AHHA: Some of your songs from Consenting Adultz were in the BET film Midnight Blue?

Will: A friend of mine produced the film. He had bought the cd at a show and liked it so much that he [picked] three tracks for the love scene. It lets people know what you’re doing.

AHHA: What do you think of people comparing you to Luther Vandross?

Will: I’m shocked that people would even compare. Luther was a singer’s singer. I know how much and how well he could sing. He was the king and an amazing person.

AHHA: Let’s do a little word association. Woman…

Will: My mother. She was strong, wise, compassionate, and complete in every sense of the word.

AHHA: Music industry…

Will: Hard knocks. You can overcome if you put your mind to it. Do what you do, but don’t sleep on it.

AHHA: George Clinton…

Will: Funk. Straight up crazy mad funk.

AHHA: Gospel music has always been a strong influence in your music career?

Will: No matter who you are or where you come from, you always draw from your original experiences. I always remember what my mother and other have taught me. We have to remember, that no one is just original. We all emulate something, we’re a melting pot.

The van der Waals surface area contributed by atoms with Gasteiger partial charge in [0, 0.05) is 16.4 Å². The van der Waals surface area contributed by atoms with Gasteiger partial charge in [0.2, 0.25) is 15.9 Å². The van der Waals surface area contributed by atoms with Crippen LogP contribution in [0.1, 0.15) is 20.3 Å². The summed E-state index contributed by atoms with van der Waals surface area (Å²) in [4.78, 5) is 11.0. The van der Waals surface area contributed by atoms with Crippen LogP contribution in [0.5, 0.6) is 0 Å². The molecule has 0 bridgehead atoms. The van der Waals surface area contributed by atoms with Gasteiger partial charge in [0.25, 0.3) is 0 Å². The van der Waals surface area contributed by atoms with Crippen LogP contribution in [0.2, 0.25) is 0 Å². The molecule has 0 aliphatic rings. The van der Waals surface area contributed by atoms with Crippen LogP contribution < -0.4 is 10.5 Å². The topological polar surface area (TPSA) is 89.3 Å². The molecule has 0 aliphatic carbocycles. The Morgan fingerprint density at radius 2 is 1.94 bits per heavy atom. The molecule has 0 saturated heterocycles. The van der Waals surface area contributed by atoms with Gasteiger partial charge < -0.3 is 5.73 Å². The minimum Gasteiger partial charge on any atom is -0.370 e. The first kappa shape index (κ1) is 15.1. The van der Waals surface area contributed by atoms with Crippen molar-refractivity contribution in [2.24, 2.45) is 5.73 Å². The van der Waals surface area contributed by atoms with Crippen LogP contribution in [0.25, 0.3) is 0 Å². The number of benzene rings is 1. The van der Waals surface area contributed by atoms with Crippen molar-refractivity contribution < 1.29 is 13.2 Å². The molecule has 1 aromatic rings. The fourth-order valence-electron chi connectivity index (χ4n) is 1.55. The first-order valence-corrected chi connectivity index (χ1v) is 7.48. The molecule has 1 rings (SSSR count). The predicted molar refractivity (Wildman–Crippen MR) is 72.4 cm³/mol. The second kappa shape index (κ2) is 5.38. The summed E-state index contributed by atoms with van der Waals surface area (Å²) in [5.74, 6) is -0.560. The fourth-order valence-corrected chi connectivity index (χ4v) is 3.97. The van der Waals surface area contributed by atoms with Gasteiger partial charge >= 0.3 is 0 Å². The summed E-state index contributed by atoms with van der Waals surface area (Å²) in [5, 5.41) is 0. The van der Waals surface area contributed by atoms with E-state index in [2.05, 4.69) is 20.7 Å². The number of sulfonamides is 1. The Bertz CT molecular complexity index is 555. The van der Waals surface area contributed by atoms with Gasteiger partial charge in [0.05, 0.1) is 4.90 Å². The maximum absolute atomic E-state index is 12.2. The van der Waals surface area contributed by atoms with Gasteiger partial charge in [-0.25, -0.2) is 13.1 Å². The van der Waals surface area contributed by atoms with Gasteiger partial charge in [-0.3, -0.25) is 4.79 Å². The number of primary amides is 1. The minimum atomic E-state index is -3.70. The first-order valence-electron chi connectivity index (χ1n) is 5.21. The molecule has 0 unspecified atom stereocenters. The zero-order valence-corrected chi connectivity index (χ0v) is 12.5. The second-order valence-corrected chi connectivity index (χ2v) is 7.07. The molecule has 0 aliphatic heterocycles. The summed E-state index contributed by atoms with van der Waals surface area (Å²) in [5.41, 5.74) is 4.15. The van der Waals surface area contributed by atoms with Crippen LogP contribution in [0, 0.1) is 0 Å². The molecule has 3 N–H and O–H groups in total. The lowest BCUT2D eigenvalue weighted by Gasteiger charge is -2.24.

AHHA: You were born in Mississippi and grew up in Los Angeles. What values did you learn in those places that you still hold strong today?

Will: I don’t really know too much about Mississippi because I moved to L.A. when I was two-years-old. My parents are my Mississippi influence whether I want it or not. L.A. taught me to do and work to the best of my abilities. People come to places like L.A., Atlanta and New York to try and make it in the business. There’s always some one right behind you ready to take your spot. It’s cool though, it keeps you on top of your game. It makes you strive for more.

AHHA: Who are some of the soul artists that you would like to work with or write for?

Will: Gerald Levert is a song writer extraordinaire. R. Kelly, because I feel that he’s a very musical person. I would love to write for Whitney Houston – despite what people say, she’s not done yet.

AHHA: What’s next for Will Wheaton?

Will: Definitely touring for the new album. I also want to start throwing Old School Soul parties. I want to do it around the world – just a big network of people jamming out. It can happen, I just need to find the right corporate sponsors.

AHHA: Do you see yourself taking on any new sounds, like perhaps a DJ on stage?

Will: I’m opposed to nothing as long as it’s musical. You could take a tuba and if it has a good melody, then it’s on.